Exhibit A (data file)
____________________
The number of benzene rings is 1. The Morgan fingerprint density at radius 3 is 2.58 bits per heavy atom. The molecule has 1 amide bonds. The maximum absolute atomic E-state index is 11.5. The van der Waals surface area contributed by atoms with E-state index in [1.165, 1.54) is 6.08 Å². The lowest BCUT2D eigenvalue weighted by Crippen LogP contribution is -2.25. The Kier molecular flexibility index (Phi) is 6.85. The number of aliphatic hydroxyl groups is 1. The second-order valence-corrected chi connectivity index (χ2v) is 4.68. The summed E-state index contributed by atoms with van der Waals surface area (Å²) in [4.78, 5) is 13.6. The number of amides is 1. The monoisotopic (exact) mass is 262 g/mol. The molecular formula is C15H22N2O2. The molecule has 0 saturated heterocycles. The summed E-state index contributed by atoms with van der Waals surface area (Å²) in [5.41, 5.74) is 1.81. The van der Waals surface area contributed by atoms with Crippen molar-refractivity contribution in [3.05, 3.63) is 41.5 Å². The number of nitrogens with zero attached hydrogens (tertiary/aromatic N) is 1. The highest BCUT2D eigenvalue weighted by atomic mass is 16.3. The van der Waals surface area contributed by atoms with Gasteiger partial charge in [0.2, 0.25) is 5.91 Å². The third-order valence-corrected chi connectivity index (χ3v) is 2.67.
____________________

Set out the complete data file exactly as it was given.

The number of benzene rings is 1. The Morgan fingerprint density at radius 3 is 2.58 bits per heavy atom. The molecule has 1 amide bonds. The maximum absolute atomic E-state index is 11.5. The van der Waals surface area contributed by atoms with E-state index in [1.165, 1.54) is 6.08 Å². The lowest BCUT2D eigenvalue weighted by Crippen LogP contribution is -2.25. The Kier molecular flexibility index (Phi) is 6.85. The number of aliphatic hydroxyl groups is 1. The second-order valence-corrected chi connectivity index (χ2v) is 4.68. The summed E-state index contributed by atoms with van der Waals surface area (Å²) in [4.78, 5) is 13.6. The number of amides is 1. The monoisotopic (exact) mass is 262 g/mol. The molecular formula is C15H22N2O2. The molecule has 0 saturated heterocycles. The summed E-state index contributed by atoms with van der Waals surface area (Å²) in [5.41, 5.74) is 1.81. The van der Waals surface area contributed by atoms with Crippen molar-refractivity contribution in [3.05, 3.63) is 41.5 Å². The number of nitrogens with zero attached hydrogens (tertiary/aromatic N) is 1. The highest BCUT2D eigenvalue weighted by atomic mass is 16.3. The van der Waals surface area contributed by atoms with Gasteiger partial charge in [0.2, 0.25) is 5.91 Å². The third-order valence-corrected chi connectivity index (χ3v) is 2.67.